The hall is HUGE — so transparent, spacious and three-dimensional it’s almost shocking, especially if you’ve been playing the kind of dry, multi-miked modern recordings that the ’70s ushered in for London and RCA.
(EMI recordings may be super spacious but much of that space is weird, coming from out-of-phase back channels folded in to the stereo mix. And often so mid-hall and distant. Not our sound, sorry.)
We strongly believe that there will never be a modern reissue of this record that even remotely captures the richness of the sound found on the best of these Living Stereo original pressings.
Here are some of the strengths and weaknesses we noted on a copy we played way back when.
Big and lively. The Tubey Magical colorations are a bit much for us, with too much tube smear on the strings and brass to earn more than a single plus.
Even bigger and more spacious, with some smear caused by the serious amounts of tube compression being used, of course, but the quiet passages are magical. [Which is precisely what heavy tube compression is designed to accomplish.]
The Victrola Reissue
We much prefer the sound of the Victrola reissue, VICS 1206, which came out in 1966.
As for the Victrola pressing, we’re guessing — how could we possibly know for sure? — that less tube compression was used in the mastering.
It’s still plenty tubey, but more to our taste for not being overly tubey.
Plenty of the records we audition suffer from Bad Tube Mastering, a quality we have no trouble recognizing and criticize at length all over this very blog.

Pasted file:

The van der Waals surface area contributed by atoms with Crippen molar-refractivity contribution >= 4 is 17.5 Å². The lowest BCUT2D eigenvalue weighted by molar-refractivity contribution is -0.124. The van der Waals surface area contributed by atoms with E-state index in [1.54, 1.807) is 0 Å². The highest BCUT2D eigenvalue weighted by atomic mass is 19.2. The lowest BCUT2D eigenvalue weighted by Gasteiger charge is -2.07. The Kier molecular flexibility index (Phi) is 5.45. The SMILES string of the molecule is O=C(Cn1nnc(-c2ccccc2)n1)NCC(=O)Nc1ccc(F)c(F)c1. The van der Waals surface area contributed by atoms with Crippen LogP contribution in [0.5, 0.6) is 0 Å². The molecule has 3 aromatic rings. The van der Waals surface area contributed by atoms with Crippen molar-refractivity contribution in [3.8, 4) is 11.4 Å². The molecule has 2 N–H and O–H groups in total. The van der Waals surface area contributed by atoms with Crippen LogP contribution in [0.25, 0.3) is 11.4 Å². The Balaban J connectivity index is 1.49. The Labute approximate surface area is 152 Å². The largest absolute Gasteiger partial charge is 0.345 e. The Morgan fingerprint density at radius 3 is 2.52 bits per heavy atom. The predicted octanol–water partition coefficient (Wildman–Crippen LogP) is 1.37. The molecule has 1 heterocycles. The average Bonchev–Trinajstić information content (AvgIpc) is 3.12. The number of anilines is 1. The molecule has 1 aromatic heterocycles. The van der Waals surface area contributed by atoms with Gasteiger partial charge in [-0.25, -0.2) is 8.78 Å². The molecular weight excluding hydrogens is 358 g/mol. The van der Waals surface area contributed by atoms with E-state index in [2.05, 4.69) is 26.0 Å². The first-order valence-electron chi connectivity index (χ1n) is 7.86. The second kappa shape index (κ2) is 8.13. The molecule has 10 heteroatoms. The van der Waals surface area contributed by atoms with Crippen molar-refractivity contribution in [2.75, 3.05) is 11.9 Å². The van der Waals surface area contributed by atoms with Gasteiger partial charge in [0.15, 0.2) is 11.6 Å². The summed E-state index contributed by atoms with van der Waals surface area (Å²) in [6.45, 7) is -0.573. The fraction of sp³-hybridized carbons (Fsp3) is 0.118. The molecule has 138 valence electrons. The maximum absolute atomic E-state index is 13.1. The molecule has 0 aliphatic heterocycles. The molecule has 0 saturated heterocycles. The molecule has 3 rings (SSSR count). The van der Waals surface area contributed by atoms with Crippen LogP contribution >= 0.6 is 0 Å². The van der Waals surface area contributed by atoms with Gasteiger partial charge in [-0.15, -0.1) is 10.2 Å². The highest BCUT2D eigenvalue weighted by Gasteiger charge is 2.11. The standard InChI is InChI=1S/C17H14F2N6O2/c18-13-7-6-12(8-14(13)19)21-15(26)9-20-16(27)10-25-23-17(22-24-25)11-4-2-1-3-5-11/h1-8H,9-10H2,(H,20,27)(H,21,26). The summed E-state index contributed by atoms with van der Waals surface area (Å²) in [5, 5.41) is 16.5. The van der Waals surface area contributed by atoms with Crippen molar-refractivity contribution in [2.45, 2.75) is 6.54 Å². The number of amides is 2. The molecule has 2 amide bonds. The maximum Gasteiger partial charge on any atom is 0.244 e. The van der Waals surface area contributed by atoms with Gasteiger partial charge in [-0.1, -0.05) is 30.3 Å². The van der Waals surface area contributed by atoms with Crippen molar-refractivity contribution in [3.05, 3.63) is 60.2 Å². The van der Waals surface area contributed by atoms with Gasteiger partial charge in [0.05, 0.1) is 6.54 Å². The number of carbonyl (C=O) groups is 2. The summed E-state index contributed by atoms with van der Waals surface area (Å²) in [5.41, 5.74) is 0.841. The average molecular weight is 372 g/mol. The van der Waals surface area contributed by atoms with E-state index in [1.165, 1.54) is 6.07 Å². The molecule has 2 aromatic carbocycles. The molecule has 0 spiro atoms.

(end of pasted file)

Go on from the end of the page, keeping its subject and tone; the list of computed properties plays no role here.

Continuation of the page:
In that respect we have little in common with the True Believers who seem to want to defend analog regardless of its shortcomings.
We don’t hesitate to criticize new records that have bad sound as well as old records that have bad sound.
Bad sound is bad sound no matter when the record was pressed.
Too Many Tubes?
With too many tubes in the mastering chain, you end up with mud pies, and nobody, outside of this guy and the customers who buy his wares, wants those.
But is it just a matter of having too many tubes in the mastering chain?
If it is, then how to explain the awful sound of this Analogue Productions reissue, which was mastered using no tubes whatsoever (we suspect)?
Or this one?
Did Kevin Gray screw up, or does Chad just like murky sounding records?
Hey, why not crowdsource the answer? Please go to your favorite audiophile forum and start a thread with that question. Once you have done so, please send a link to: firstname.lastname@example.org